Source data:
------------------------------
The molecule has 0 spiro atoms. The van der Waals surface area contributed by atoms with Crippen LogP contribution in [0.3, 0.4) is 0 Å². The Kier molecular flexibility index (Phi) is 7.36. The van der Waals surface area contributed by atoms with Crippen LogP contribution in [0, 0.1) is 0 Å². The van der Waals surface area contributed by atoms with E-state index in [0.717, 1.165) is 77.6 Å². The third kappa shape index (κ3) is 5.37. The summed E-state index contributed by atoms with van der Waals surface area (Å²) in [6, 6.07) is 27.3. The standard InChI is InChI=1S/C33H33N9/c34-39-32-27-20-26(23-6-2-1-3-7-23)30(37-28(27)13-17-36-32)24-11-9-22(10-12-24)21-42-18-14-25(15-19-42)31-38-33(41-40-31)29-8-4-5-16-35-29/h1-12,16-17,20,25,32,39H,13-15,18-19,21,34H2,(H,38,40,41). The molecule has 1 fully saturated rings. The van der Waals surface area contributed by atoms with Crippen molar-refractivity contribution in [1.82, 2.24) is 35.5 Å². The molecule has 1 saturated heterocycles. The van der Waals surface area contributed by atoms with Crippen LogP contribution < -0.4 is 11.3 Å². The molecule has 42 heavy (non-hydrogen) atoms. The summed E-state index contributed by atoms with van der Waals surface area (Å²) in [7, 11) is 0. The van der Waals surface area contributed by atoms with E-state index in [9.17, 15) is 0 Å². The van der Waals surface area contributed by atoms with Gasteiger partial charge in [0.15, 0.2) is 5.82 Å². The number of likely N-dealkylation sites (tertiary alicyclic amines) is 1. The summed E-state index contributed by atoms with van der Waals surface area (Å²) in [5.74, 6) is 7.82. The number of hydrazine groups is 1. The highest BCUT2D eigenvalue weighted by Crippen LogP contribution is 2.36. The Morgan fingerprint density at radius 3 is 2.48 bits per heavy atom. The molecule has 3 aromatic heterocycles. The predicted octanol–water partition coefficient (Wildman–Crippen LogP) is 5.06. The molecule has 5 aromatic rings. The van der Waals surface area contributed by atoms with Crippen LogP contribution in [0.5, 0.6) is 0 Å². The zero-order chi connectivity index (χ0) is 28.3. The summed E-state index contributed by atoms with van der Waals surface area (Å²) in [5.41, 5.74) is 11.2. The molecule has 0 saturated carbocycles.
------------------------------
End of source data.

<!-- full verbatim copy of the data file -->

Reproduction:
The molecule has 0 spiro atoms. The van der Waals surface area contributed by atoms with Crippen LogP contribution in [0.3, 0.4) is 0 Å². The Kier molecular flexibility index (Phi) is 7.36. The van der Waals surface area contributed by atoms with Crippen LogP contribution in [0, 0.1) is 0 Å². The van der Waals surface area contributed by atoms with E-state index in [0.717, 1.165) is 77.6 Å². The third kappa shape index (κ3) is 5.37. The summed E-state index contributed by atoms with van der Waals surface area (Å²) in [6, 6.07) is 27.3. The standard InChI is InChI=1S/C33H33N9/c34-39-32-27-20-26(23-6-2-1-3-7-23)30(37-28(27)13-17-36-32)24-11-9-22(10-12-24)21-42-18-14-25(15-19-42)31-38-33(41-40-31)29-8-4-5-16-35-29/h1-12,16-17,20,25,32,39H,13-15,18-19,21,34H2,(H,38,40,41). The molecule has 1 fully saturated rings. The van der Waals surface area contributed by atoms with Crippen molar-refractivity contribution in [1.82, 2.24) is 35.5 Å². The molecule has 1 saturated heterocycles. The van der Waals surface area contributed by atoms with Crippen LogP contribution < -0.4 is 11.3 Å². The molecule has 42 heavy (non-hydrogen) atoms. The summed E-state index contributed by atoms with van der Waals surface area (Å²) in [7, 11) is 0. The van der Waals surface area contributed by atoms with E-state index in [9.17, 15) is 0 Å². The van der Waals surface area contributed by atoms with Gasteiger partial charge in [0.15, 0.2) is 5.82 Å². The number of likely N-dealkylation sites (tertiary alicyclic amines) is 1. The summed E-state index contributed by atoms with van der Waals surface area (Å²) in [5.74, 6) is 7.82. The number of hydrazine groups is 1. The highest BCUT2D eigenvalue weighted by Crippen LogP contribution is 2.36. The Morgan fingerprint density at radius 3 is 2.48 bits per heavy atom. The molecule has 3 aromatic heterocycles. The predicted octanol–water partition coefficient (Wildman–Crippen LogP) is 5.06. The molecule has 5 aromatic rings. The van der Waals surface area contributed by atoms with Crippen LogP contribution in [0.5, 0.6) is 0 Å². The zero-order chi connectivity index (χ0) is 28.3. The summed E-state index contributed by atoms with van der Waals surface area (Å²) in [5.41, 5.74) is 11.2. The molecule has 0 saturated carbocycles.